"If [Gallagher] goes out and struggles, it's a different night," Russell said. "The key to those games is the first guy has to come in and give you some innings."

The outing was a step forward personally for Gallagher, who had not only struggled against the Rockies all year, but who had not been exceptionally sharp since being acquired by the Pirates earlier this month.

He entered Wednesday's game on the heels of an appearance where he allowed four runs (three earned) on one hit and two walks without retiring a batter.

"I felt like I had a better idea of where everything was going to end up," Gallagher said. "My other outings, it was more, 'Who knows?'" I felt a lot better with my command, and obviously, I think it showed a little bit."

"I think he's starting to get a rhythm and starting to get his comfort level back of being on the mound," Russell added. "He spotted the ball very well and used his offspeed [pitches]. We've seen signs of it. I think just getting more work is going to be big for him."

Gallagher, who threw 57 pitches Wednesday, was the only Pittsburgh reliever not available Thursday.

Iwamura likely fine after Triple-A collision

DENVER -- Second baseman Aki Iwamura was sent to the hospital during Pirates Triple-A affiliate Indianapolis' 7-5 win against Syracuse on Wednesday after being involved in a violent collision at first base. Iwamura ran into Syracuse second baseman Chase Lambin, who was covering the bag, in the first inning.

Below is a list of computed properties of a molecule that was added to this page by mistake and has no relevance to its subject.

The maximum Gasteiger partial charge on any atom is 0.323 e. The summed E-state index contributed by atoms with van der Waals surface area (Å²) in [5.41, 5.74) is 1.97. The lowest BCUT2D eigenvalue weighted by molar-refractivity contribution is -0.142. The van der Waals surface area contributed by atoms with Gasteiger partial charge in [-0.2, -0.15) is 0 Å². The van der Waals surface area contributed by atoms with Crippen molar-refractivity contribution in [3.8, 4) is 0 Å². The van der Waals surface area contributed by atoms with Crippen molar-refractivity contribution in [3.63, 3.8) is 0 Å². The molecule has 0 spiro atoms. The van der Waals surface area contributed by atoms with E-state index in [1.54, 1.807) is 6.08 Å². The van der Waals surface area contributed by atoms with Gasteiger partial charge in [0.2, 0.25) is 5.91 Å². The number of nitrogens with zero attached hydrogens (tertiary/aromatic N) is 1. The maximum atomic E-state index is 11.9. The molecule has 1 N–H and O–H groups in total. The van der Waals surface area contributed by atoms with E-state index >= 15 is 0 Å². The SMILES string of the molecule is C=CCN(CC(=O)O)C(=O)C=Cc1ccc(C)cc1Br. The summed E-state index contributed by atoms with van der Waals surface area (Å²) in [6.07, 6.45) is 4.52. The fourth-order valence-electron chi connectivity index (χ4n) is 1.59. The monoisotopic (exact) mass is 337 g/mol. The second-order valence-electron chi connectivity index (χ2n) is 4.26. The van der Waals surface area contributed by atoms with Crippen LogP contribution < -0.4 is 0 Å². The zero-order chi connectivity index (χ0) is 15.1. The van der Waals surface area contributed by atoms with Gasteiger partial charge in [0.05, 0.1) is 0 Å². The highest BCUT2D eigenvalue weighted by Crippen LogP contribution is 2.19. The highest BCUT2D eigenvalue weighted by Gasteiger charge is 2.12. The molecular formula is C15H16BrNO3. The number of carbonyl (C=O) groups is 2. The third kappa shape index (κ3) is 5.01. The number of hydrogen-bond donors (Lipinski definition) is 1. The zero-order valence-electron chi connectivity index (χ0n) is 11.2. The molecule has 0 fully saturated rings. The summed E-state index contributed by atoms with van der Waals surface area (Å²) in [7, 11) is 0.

Iwamura came out of the game immediately. Chest X-rays and a CT scan he had done at the hospital came back negative, director of player development Kyle Stark said. The organization is hopeful Iwamura will be cleared to resume light activities at the ballpark on Thursday.

"We believe that Aki should be fine," Stark said. "He had a good night's sleep and feels better."

Iwamura began the season as the Pirates' everyday second baseman before being supplanted by Neil Walker and eventually sent down to Triple-A in June. Since joining Indianapolis, Iwamura has hit .299 with 12 RBIs in 27 games.

Indianapolis' win Wednesday was keyed by a grand slam from outfielder Brandon Moss. The home run was Moss' 17th of the season. He ranks second in the International League with 70 RBIs.

Worth noting

The Pirates officially have released Brendan Donnelly, who was designated for assignment on Sunday. The club tried to trade the right-hander but got no takers. The Pirates will be responsible for the remainder of Donnelly's $1.35 million salary, though if a team signs Donnelly for the remainder of the season, that club would pay a prorated portion of the Major League minimum salary. ... Right-hander Craig Hansen has been added to the Class A Bradenton roster. Hansen, who was one of four players acquired for Jason Bay, hasn't pitched since April 2009. He has been recovering from an inflamed nerve near his neck. ... With Wil Ledezma's appearance on Wednesday, the Pirates have now used 23 pitchers this season. They've never used more than 26 (2008) in one year.

Jenifer Langosch is a reporter for MLB.com. This story was not subject to the approval of Major League Baseball or its clubs.